Microsoft is notoriously laser-focused on products, limiting its creative thinkers to ideas that will keep the Windows and Office profit machines churning.
That narrow obsession is what has sustained Microsoft's remarkable financial success for more than three decades. It's also the obstacle that made it a runner-up to Apple, Google and Facebook in crucial consumer categories like smartphones, tablets, music, media, search, and social networking.
Even Microsoft Kool-Aid drinkers have to admit that the once-revolutionary software maker has been out-innovated on too many fronts over the past decade.
That's why Microsoft set up a large but under-the-radar research division outside of any of its product groups. It's where some of the world's brightest minds are let loose to invent just about anything they'd like -- regardless of how it fits in with the company's business strategy. Microsoft Research is where the company's legendary red tape goes to die.
The result: The division's 850 researchers are creating some truly mind-blowing stuff.
"We're one of the only basic research groups in world with free reign to push the boundaries of science and technology," says Kevin Schofield, chief operating officer of MSR. "It's designed to make sure our researchers see as little bureaucracy as possible."
That freedom has sparked now-in-development projects like a robot that goes to work for you, motion control technology for laptops, 1,300-inch HD screens, and even a tiny butterfly that measures your blood pressure.
If any one of those projects turns into an actual product, Microsoft has the chance to lead a new market ahead of its rivals.
Here's the catch: That rarely happens. Microsoft Research has been in operation since 1991, and Microsoft still is getting its butt kicked in pretty much every consumer category not named PCs, productivity software or video games.
The company's biggest obstacle is usually itself.
Microsoft CEO Steve Ballmer famously killed off a tablet product eerily similar to the iPad years before the Apple tablet's debut. Microsoft has little to show for all the resources it poured into the doomed "Courier" project -- while Apple collected $9.2 billion in sales last quarter from the iPad alone.
Microsoft was an early developer of touchscreen technology, but it stuck by its stylus-based smartphone software and watched the iPhone and Android zoom past it.
Microsoft Research engineers invented the basic motion-control technology behind the hot-selling Kinect in 1998, but Microsoft didn't integrate it into a product until 2010. And Vanity Fair's recent, scathing report on Microsoft's "lost decade" noted that the company developed an e-reader a decade before the Amazon Kindle. Then-CEO Bill Gates shut it down.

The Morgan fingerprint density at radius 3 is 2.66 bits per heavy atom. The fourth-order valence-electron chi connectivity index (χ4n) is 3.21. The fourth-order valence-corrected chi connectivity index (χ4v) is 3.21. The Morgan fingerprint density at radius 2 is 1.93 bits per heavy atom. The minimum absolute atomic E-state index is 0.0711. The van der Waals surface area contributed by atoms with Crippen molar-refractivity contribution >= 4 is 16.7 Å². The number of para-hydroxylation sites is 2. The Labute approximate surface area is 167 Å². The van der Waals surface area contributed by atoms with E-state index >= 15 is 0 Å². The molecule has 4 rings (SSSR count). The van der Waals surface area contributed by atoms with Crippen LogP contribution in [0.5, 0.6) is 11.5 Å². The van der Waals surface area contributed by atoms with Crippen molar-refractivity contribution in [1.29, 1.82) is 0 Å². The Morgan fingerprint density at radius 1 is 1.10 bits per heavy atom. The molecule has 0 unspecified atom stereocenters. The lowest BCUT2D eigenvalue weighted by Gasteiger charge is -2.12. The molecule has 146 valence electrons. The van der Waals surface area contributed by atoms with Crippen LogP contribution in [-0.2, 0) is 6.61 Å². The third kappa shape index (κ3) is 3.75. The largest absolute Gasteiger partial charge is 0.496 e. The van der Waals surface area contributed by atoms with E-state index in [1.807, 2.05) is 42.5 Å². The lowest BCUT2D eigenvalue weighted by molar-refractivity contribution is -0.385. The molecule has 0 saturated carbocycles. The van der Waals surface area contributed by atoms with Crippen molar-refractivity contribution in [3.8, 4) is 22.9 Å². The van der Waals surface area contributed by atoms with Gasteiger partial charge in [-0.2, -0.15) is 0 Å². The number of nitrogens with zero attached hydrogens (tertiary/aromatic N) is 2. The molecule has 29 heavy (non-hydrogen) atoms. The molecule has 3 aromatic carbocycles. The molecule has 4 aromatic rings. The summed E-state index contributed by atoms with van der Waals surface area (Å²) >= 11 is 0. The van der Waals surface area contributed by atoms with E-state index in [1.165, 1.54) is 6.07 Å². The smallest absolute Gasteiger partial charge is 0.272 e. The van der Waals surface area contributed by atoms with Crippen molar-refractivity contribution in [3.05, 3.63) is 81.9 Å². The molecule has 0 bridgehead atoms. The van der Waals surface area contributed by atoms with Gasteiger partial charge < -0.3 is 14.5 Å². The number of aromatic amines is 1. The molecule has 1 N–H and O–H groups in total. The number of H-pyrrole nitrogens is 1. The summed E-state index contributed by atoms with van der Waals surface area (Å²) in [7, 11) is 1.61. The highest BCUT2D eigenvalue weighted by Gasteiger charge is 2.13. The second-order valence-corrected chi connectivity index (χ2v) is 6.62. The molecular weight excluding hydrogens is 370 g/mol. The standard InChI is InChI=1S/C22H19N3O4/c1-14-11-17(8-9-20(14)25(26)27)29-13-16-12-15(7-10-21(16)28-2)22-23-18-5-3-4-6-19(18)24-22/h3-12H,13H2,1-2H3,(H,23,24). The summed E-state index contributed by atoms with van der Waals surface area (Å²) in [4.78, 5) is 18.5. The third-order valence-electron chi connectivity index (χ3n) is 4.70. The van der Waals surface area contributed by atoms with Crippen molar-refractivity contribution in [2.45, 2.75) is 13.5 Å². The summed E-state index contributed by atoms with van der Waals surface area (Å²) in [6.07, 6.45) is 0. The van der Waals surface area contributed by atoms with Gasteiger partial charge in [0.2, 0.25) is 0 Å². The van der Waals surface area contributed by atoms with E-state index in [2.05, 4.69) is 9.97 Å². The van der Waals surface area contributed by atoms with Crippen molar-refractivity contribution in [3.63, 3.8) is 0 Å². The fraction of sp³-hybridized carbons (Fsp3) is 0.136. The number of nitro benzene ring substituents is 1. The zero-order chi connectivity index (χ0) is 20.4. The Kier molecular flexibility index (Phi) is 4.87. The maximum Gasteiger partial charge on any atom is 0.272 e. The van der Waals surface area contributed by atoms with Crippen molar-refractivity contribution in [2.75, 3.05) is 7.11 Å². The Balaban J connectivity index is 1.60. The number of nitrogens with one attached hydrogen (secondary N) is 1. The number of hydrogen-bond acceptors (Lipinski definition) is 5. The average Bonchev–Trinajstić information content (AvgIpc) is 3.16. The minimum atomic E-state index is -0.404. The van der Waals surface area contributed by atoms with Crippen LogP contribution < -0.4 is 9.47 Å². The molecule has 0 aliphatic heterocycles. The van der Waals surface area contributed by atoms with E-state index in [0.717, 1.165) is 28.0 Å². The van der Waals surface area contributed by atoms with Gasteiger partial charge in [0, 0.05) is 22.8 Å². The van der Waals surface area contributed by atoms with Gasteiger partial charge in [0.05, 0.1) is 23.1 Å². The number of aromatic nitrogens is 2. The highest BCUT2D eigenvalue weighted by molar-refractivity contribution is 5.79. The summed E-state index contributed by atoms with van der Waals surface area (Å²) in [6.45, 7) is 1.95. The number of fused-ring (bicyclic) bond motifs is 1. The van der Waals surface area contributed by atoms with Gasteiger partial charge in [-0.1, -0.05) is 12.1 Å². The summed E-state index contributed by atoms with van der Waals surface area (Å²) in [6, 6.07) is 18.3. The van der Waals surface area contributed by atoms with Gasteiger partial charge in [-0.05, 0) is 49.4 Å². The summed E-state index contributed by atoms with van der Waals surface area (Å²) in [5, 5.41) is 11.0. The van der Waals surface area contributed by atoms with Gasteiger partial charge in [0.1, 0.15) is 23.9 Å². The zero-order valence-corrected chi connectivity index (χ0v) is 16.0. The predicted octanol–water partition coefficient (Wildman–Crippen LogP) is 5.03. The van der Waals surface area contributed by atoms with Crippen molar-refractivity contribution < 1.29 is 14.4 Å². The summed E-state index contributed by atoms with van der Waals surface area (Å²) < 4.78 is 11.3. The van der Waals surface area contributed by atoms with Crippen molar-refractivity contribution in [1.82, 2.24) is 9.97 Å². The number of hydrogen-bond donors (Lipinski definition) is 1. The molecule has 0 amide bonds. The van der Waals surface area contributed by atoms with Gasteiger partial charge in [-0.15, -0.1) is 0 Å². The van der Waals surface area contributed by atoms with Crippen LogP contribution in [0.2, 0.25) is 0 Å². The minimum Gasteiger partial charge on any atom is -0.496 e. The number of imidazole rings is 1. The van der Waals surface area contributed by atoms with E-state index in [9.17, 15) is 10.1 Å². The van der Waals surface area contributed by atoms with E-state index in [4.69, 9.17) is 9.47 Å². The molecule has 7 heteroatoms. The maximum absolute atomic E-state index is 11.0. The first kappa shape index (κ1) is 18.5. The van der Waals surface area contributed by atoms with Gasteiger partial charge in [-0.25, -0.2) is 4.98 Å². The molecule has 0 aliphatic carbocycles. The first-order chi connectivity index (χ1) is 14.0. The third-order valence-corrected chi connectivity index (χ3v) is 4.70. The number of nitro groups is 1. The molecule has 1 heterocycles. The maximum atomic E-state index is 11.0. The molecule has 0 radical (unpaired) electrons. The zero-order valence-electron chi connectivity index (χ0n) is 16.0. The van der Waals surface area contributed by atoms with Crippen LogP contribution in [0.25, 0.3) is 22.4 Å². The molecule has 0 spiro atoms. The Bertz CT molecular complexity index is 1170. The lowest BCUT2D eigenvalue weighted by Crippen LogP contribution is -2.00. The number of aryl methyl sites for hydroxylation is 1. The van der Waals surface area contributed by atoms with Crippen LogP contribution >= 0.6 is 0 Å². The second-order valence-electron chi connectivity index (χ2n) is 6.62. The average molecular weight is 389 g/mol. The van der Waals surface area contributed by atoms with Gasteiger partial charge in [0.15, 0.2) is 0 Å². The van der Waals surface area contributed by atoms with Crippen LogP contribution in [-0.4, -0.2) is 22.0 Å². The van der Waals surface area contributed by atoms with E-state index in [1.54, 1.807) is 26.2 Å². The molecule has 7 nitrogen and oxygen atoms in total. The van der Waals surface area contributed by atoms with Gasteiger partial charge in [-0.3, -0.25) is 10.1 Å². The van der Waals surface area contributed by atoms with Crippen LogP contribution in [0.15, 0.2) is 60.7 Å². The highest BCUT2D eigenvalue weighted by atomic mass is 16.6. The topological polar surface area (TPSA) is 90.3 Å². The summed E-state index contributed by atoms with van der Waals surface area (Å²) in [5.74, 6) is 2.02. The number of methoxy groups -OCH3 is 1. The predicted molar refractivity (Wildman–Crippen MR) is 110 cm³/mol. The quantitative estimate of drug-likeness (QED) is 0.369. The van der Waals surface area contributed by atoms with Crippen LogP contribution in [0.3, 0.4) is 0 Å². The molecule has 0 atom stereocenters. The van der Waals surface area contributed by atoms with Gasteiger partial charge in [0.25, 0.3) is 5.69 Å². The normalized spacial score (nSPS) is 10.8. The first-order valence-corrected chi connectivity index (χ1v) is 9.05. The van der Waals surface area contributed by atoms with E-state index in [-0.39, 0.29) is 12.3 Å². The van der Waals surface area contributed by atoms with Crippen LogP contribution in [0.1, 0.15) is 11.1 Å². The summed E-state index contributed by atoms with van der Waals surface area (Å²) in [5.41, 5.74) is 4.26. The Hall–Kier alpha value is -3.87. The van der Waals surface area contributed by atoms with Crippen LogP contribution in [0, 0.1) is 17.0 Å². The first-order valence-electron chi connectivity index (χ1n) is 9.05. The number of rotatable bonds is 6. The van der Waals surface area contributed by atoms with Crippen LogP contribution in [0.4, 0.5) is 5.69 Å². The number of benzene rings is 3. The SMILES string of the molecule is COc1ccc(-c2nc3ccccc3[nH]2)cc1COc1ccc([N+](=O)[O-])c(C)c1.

The list goes on.
There's a constant theme uniting each of the potentially game-changing products that was killed off before it saw daylight: They had little to do with Windows or Office.
Microsoft Research may boast about its "no red tape" ethos, but the group's scientists aren't the ones with the resources to turn their inventions into products. The divisions in charge of that are loaded with bureaucracy.
The good news for Microsoft is that there are a few promising signals that the company's ossified culture may finally be evolving.
The Surface tablet, with its innovative keyboard, essentially blew up Microsoft's tried-and-true "let others make the hardware" PC business model. The upcoming Windows 8 is a complete redesign of both the operating system's user interface and the open app model that helped Windows gain more than 90% of the PC market.
Those steps have the Microsoft Research team feeling more optimistic that some of its projects might ultimately land on store shelves.
"People who work here are here because they want to see their stuff end up in customers' hands," Schofield said. "We're always asking ourselves: How do we push boundaries faster? And how do we bring this to market?"
CNNMoney got a tour of the Microsoft Research lab and its pipeline of prototypes. They projects we saw are futuristic and undeniably cool. We'll be featuring stories and videos this week on some of the most intriguing.
Here's the question we can't answer: Will any of these see the light of day?
If Microsoft wants to remain one of the tech industry's Goliaths, it has to find a way to connect its innovators and their creations with the rest of the world. Inside Microsoft's research lab, part 1: Your wallpaper could soon be an HD display